Remembering How to Play

Recently, I was talking with my son’s preschool teacher, and I casually asked her when my four-year-old should be learning how to read and write. Her response surprised me.

She gestured at the terrific space she had set up for the children to play in: an outdoor garden and playhouse, swings and slides, climbing ladders and sand boxes and even a space to build a little dam. She said, “He’ll be in school soon enough, and he’ll spend all day every day learning those things. Why push it? This his last chance to spend his days in play.”

As parents, we know that our children learn best through playing. Yet, when children enter school, it seems like the opportunities for play become more and more rare. It is as if we are teaching our children that even though play is the best way for them to learn, the method they use instinctively from when they are born, it is not the acceptable way to learn.

By the time we become adults, many of us have forgotten how to play altogether. I’m not talking about playing video games. When was the last time you picked up some crayons or modeling clay? When was the last time you made something, like a collage, or put together a puzzle, or built a cool fort? Most of us only revisit these activities when we have children ourselves and are playing with them.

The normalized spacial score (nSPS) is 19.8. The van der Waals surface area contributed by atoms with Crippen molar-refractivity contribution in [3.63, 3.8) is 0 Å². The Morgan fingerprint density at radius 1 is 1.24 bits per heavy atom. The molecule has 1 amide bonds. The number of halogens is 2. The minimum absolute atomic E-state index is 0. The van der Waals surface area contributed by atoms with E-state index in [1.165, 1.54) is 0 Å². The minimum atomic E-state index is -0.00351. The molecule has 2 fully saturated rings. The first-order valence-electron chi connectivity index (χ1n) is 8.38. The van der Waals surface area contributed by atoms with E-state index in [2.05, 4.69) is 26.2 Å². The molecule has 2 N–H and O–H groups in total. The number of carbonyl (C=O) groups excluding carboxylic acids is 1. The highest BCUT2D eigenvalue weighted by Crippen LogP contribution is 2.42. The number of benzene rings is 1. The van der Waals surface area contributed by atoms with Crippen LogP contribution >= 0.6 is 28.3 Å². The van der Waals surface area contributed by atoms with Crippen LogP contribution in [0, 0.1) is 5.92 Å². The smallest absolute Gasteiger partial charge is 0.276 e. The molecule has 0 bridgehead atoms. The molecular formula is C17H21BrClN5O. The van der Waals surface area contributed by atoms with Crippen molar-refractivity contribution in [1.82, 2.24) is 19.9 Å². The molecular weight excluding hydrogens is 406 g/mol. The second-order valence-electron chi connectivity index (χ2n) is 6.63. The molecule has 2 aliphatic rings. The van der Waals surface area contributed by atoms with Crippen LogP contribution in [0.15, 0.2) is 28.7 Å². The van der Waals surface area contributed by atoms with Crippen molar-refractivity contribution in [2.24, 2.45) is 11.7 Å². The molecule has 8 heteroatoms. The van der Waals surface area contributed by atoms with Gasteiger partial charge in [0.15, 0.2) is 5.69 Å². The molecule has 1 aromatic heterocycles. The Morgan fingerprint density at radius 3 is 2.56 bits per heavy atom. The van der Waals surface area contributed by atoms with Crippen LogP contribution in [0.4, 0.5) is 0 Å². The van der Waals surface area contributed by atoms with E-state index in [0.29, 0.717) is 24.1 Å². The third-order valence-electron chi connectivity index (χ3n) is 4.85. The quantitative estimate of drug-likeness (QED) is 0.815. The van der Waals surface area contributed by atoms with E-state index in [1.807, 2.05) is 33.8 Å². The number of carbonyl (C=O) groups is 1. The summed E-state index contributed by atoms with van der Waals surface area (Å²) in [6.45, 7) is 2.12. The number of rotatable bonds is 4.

This year, I resolved to teach myself how to draw and paint. Not because I wanted to learn a new marketable skill. Rather, I wanted to learn how to play again. I wanted to recapture that experience of making something just for the fun of it. If my creativity improved as a result, and I discovered a new way to express myself, those would be bonuses.

I have to admit that it has been tough, finding time in my busy days to sit down with a pad of paper and some colored pencils. Then I remind myself that play isn’t something to be scheduled, like recess, because then it’s all too easy to discard it when there doesn’t seem to be time.

I can learn something from my preschooler. For him, everything is play. He doesn’t distinguish between play and work; they are the same thing to him. It’s all fun, and it’s all learning. I want to bring back that sense of fun into all aspects of my life.

And I want to make sure that as he grows up, he never forgets how to play.

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